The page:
“The Image Founders are still practicing what they preach. They all ‘moved on’ from the publisher that gave them their start. All other issues aside, if no one follows the very bold example that they set by standing on their own, then the industry has failed to learn the valuable lesson Image taught us: Have the Strength of Vision to believe in your own work, and don’t let anybody keep you from creating in your own way, however you see fit.
“Secondly, our readers know how much our work means to Team Red Star because we’ve always tried as much as possible to make them a part of the experience.
“We are known as ‘Team Red Star’ for a reason, and after our duty to each other, our first loyalty is to those tens of thousands of readers who keep our little epic in existence.”
Recently the publishing schedule of “The Red Star” has been more erratic than when it first launched. The lengthy production schedule schedule caught the crew a bit off guard, but Gossett tells CBR news that those delays should be a thing of the past and that there are some exciting plans for the future of the series.
“It’s so easy to forget that we created from scratch a completely new production method for comics– thankfully, we
succeeded. Despite this victory, however, much to our dismay, this new process put us on a brutal learning curve– but we knew that going in. As the old saying goes: ‘Pioneers get all the Arrows’.
“At the end of the day, we really believe in comics as a medium and hoped that our work might show just how versatile a tool computers can be. I’m happy to report that after a whole lotta toil and boil, our process is purring like a kitten. Jim Lee used to talk about how it takes several issues for a creative team finds its high-production stride, and only now do I realize how right he was. It’s also great to realize that we’ll be able to give our readers a more regular visit to the world of our story.”
“What I’m really jazzed about is that not only will the core team be
contributing to this new and improved ‘Red Star,’ but we’re approaching some
of our favorite creators in the industry and inviting them to open up our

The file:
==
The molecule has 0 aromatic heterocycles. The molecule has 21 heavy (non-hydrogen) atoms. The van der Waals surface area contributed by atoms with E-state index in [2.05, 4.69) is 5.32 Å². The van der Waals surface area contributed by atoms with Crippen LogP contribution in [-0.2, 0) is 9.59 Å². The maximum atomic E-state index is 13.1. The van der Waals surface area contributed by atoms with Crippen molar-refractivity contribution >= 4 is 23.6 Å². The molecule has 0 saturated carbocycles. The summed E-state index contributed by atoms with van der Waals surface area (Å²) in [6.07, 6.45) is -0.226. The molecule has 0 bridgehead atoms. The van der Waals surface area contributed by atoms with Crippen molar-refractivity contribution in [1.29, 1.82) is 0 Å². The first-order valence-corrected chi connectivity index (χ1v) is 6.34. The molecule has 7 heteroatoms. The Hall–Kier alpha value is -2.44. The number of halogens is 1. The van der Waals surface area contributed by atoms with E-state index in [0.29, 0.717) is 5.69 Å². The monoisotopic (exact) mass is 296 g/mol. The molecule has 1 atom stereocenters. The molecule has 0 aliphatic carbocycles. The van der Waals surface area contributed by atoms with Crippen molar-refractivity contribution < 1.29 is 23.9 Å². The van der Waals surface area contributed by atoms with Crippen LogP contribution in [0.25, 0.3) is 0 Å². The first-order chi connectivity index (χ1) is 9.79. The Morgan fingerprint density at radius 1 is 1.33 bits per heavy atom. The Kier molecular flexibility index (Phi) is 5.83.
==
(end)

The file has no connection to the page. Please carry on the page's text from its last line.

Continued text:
world a bit. I won’t go into names yet, but in the near future we’ll be
releasing some pretty exciting news about some very sought after artists and
writers that will be bringing their unique styles to the ‘Red Star’ universe.
These guest stories will mean that the next twelve months will be the most
exciting (with the most releases) yet for our readers.”
For many creators who start out self-published and end up moving their book to Image the inclusion of the Image “i” on the front cover, plus the marketing push the company lends to their books, often stimulates massive sales growth, but what happens when you remove that name? Are Gossett and company concerned that the lack of Image branding on their book could hurt future sales?
“Honestly? You’re damned right we’re concerned! Archangel Studios is comprised of my closest, oldest friends and some new ones that have become blood brothers and sisters under some pretty demanding conditions. I love these people more than anything in the world and I want so badly for us to continue to succeed so that we can keep going on this wild adventure we’ve started. I’ll tell you, though, we wouldn’t have made this jump if we didn’t believe so passionately about each other and ‘The Red Star.'”
The switch to publishing under the Archangel Studios name will not affect the way Team Red Star tells stories in their book, nor will there be any format changes, but the future does have some specials thrown in for good measure.
“Issue #10 will be a special 40 page Origin Story of the character Makita (the deadly rebel soldier whose face adorns the cover of issue 6, and who has figured so prominently in the second story arc.) It’s titled ‘Run Makita Run’ (as an homage to German film director Tom Tykwer [who directed ‘Run Lola Run’]) and its going to be an experiment in speed. How much speed and motion can a comic book achieve? We’re going to see what we can do in this regard.”
“Image was set-up to be a creator friendly company,” Image Publisher Jim Valentino told CBR News Wednesday afternoon when asked for a response. “Our mandate is and has always been one of creator self-determination. We have stated over-and-over for the past decade that if someone is unhappy here for any reason, they are free to leave without predjudice.
“We wish Team Red Star all the best in their self-publishing endeavor and hope they put us on their comp list.”